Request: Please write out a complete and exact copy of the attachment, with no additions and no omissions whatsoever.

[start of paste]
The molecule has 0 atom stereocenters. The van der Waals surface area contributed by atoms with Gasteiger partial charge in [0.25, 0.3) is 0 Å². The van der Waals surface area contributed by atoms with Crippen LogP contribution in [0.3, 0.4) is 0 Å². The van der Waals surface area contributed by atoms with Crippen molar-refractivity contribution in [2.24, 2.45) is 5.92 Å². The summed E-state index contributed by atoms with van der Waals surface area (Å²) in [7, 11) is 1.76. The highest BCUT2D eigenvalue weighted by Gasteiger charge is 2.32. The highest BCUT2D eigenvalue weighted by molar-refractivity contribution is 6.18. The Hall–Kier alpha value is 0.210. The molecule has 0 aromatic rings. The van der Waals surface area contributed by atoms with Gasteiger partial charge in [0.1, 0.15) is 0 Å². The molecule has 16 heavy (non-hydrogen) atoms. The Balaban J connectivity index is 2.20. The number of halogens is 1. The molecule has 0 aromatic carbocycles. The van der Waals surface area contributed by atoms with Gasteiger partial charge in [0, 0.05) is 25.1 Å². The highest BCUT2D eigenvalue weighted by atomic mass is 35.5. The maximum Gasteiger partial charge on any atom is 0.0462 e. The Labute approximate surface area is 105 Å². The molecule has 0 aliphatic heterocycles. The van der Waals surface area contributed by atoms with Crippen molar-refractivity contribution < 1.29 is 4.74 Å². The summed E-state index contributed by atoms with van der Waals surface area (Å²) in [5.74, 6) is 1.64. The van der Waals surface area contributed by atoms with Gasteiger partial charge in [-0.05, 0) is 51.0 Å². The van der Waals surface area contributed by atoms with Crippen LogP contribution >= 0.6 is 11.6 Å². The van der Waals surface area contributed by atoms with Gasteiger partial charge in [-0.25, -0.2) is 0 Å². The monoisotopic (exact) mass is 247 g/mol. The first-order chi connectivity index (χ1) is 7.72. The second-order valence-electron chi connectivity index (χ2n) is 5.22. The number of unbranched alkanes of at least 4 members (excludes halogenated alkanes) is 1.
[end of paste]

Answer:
The molecule has 0 atom stereocenters. The van der Waals surface area contributed by atoms with Gasteiger partial charge in [0.25, 0.3) is 0 Å². The van der Waals surface area contributed by atoms with Crippen LogP contribution in [0.3, 0.4) is 0 Å². The van der Waals surface area contributed by atoms with Crippen molar-refractivity contribution in [2.24, 2.45) is 5.92 Å². The summed E-state index contributed by atoms with van der Waals surface area (Å²) in [7, 11) is 1.76. The highest BCUT2D eigenvalue weighted by Gasteiger charge is 2.32. The highest BCUT2D eigenvalue weighted by molar-refractivity contribution is 6.18. The Hall–Kier alpha value is 0.210. The molecule has 0 aromatic rings. The van der Waals surface area contributed by atoms with Gasteiger partial charge in [0.1, 0.15) is 0 Å². The molecule has 16 heavy (non-hydrogen) atoms. The Balaban J connectivity index is 2.20. The number of halogens is 1. The molecule has 0 aromatic carbocycles. The van der Waals surface area contributed by atoms with Gasteiger partial charge in [0, 0.05) is 25.1 Å². The highest BCUT2D eigenvalue weighted by atomic mass is 35.5. The maximum Gasteiger partial charge on any atom is 0.0462 e. The Labute approximate surface area is 105 Å². The molecule has 0 aliphatic heterocycles. The van der Waals surface area contributed by atoms with Crippen molar-refractivity contribution < 1.29 is 4.74 Å². The summed E-state index contributed by atoms with van der Waals surface area (Å²) in [5.74, 6) is 1.64. The van der Waals surface area contributed by atoms with Gasteiger partial charge in [-0.05, 0) is 51.0 Å². The van der Waals surface area contributed by atoms with Crippen LogP contribution >= 0.6 is 11.6 Å². The van der Waals surface area contributed by atoms with Gasteiger partial charge in [-0.25, -0.2) is 0 Å². The monoisotopic (exact) mass is 247 g/mol. The first-order chi connectivity index (χ1) is 7.72. The second-order valence-electron chi connectivity index (χ2n) is 5.22. The number of unbranched alkanes of at least 4 members (excludes halogenated alkanes) is 1.